Aircraft design at its best is a process of balancing the desired capability against physics and technology. Reliability, safety, cost, performance and style are all a product of the effort put into a design.
As I look at the unmanned aircraft companies, there is a great deal of optimism. There is also a great deal of experimentation without an engineering analysis. There is an assumption that unmanned systems should be as cheap as hobby aircraft. These things push for projects to skip steps of a disciplined engineering development project, counting on a "success driven schedule."
In our 13 years of business, we've heard companies say things like: 'It falls out of the sky every now and then. We don't know why.' As we move away from unmanned aircraft that are flying over enemy territory, to those flying over civilian bystanders, we as a community need to greatly increase our discipline for the development of safe and reliable aircraft. They need to operate under acceptable atmospheric conditions. We need to have both theory and experiment to know that things are right.
Our experience in designing a large number of hovering vehicles gave me a bit of skepticism about UAV 'designs' recently in the news. Both the Amazon and the Google original designs for delivery have been abandoned. It's not surprising that declaring a design obsolete is a leading reason for the abandonment. My questions include:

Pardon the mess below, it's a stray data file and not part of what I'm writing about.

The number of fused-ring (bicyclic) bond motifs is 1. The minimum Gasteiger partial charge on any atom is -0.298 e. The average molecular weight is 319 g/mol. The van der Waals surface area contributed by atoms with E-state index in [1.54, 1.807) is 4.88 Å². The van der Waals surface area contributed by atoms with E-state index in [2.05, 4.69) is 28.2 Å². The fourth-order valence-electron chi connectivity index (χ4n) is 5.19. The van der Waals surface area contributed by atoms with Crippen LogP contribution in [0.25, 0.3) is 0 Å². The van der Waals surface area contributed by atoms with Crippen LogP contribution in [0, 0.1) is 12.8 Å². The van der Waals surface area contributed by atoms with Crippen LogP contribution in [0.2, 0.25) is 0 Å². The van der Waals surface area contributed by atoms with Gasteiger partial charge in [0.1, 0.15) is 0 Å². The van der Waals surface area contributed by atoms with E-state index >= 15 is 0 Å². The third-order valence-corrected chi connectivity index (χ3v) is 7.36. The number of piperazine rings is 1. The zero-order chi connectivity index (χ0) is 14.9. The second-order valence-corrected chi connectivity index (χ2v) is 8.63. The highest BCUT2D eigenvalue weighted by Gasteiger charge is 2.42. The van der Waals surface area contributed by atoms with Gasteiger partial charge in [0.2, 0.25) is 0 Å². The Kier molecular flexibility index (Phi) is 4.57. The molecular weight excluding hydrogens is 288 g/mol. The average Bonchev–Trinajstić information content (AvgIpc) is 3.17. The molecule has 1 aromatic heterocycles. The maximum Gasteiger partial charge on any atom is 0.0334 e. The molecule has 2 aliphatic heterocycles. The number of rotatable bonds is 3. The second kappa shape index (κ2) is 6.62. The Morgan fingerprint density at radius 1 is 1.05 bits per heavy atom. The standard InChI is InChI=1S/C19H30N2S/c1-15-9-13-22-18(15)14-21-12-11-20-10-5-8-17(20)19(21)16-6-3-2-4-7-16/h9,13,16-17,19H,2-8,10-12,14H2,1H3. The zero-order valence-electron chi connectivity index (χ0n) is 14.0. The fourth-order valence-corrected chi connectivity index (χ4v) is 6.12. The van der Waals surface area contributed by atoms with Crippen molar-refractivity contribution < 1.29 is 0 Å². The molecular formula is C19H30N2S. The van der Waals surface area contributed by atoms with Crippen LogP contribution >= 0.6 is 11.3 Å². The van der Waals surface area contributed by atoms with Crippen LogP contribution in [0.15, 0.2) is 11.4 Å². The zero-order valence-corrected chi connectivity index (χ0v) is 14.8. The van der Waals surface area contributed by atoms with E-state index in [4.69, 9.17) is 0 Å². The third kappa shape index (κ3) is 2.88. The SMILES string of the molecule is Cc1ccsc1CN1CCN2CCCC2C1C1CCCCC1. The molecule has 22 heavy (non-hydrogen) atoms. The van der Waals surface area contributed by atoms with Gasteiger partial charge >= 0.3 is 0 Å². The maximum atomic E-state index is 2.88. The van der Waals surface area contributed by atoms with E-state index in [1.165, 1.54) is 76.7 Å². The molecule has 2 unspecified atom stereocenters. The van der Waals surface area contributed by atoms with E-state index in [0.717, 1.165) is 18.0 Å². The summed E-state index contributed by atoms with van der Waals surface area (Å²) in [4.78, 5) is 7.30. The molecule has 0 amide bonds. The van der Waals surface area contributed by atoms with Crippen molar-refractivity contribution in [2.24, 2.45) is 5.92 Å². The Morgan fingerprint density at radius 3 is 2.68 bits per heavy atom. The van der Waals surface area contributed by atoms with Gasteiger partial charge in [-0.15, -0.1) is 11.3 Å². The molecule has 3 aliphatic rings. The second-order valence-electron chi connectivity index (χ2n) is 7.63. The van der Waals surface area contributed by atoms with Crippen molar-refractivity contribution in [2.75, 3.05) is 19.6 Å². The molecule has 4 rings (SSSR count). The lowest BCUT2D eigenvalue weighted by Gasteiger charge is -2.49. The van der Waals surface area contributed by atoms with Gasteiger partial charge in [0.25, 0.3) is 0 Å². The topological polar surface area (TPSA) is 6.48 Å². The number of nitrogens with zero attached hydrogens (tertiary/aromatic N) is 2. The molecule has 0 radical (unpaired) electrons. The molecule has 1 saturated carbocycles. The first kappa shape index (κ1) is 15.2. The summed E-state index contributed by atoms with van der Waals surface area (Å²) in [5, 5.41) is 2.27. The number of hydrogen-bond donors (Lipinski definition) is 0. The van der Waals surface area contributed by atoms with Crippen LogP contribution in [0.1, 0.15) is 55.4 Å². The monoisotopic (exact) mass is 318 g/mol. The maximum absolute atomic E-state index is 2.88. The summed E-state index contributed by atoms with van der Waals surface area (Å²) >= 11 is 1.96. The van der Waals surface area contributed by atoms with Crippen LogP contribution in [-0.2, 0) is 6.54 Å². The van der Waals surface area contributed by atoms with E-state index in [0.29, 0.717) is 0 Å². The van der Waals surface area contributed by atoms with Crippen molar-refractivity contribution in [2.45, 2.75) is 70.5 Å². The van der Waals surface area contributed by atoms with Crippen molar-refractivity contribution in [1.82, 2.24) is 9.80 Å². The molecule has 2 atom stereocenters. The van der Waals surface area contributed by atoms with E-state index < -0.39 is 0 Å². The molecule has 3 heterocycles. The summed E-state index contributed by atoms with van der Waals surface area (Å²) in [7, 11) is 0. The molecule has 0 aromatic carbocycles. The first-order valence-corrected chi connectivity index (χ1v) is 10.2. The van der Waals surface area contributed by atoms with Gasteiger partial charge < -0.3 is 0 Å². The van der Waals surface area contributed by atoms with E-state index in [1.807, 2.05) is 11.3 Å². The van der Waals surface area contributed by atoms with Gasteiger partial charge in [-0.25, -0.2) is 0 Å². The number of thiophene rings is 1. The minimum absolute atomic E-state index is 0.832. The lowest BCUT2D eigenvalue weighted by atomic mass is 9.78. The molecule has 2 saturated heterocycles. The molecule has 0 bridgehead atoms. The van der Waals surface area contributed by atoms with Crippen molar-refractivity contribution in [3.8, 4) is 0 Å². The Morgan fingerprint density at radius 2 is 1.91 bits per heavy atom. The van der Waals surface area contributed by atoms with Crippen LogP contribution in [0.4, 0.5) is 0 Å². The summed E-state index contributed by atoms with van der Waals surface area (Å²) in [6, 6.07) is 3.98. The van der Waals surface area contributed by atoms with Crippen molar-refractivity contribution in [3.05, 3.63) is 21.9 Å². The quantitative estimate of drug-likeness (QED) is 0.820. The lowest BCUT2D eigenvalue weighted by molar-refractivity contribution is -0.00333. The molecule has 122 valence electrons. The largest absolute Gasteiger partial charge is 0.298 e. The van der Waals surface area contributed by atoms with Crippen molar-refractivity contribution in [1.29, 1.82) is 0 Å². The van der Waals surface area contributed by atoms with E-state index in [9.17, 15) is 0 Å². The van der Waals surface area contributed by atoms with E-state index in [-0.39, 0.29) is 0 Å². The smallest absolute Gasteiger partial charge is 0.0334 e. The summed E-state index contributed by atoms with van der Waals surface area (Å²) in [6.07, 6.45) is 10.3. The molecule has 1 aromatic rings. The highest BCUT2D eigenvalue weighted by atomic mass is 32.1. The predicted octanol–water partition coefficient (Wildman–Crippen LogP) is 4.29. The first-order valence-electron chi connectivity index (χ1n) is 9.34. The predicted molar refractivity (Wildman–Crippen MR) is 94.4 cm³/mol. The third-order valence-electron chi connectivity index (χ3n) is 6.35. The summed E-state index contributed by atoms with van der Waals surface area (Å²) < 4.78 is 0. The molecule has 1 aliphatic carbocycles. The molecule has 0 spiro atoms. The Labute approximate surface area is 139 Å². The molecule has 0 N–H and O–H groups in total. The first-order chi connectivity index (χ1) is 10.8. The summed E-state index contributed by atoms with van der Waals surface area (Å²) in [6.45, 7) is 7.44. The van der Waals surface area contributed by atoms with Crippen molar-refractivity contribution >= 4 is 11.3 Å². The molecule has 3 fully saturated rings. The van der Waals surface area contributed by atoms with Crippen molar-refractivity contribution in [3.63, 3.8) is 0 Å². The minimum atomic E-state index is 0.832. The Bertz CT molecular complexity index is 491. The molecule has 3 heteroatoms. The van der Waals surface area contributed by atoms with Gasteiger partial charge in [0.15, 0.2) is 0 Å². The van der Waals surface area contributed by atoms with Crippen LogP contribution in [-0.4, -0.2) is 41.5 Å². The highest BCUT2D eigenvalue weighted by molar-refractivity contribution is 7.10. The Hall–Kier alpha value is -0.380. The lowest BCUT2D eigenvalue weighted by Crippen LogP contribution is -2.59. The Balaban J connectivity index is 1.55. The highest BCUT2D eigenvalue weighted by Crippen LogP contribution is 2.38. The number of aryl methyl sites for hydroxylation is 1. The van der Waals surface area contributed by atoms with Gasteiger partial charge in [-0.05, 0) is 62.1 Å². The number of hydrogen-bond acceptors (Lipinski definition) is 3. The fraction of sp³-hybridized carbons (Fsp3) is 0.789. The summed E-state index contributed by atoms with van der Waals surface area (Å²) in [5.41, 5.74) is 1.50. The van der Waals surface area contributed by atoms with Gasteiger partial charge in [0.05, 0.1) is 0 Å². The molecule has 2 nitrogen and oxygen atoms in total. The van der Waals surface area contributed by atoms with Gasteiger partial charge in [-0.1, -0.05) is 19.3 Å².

- Why did they make it so far into the product development stage before they figured it was just becoming obsolete?
- Who was doing the requirements analysis and the engineering design?
We don't know enough about the projects to be overly critical, but it does cause me to wonder about the team's engineering approach.
A key component of AVID's unique design approach is using our tools, processes and experience to help other companies engineer quality unmanned aircraft products. AVID software products alone do not create the best designs. They are operated by engineers who understand the nuances of aircraft design. For some companies, they have the expertise in-house. For some, it is easier to employ AVID to develop the design. We are happy to work with either approach.
We value the opportunity to apply our tools to new design problems, engineer air vehicle platforms, and reap the satisfaction of the customer who says 'It flew just like you said it would.'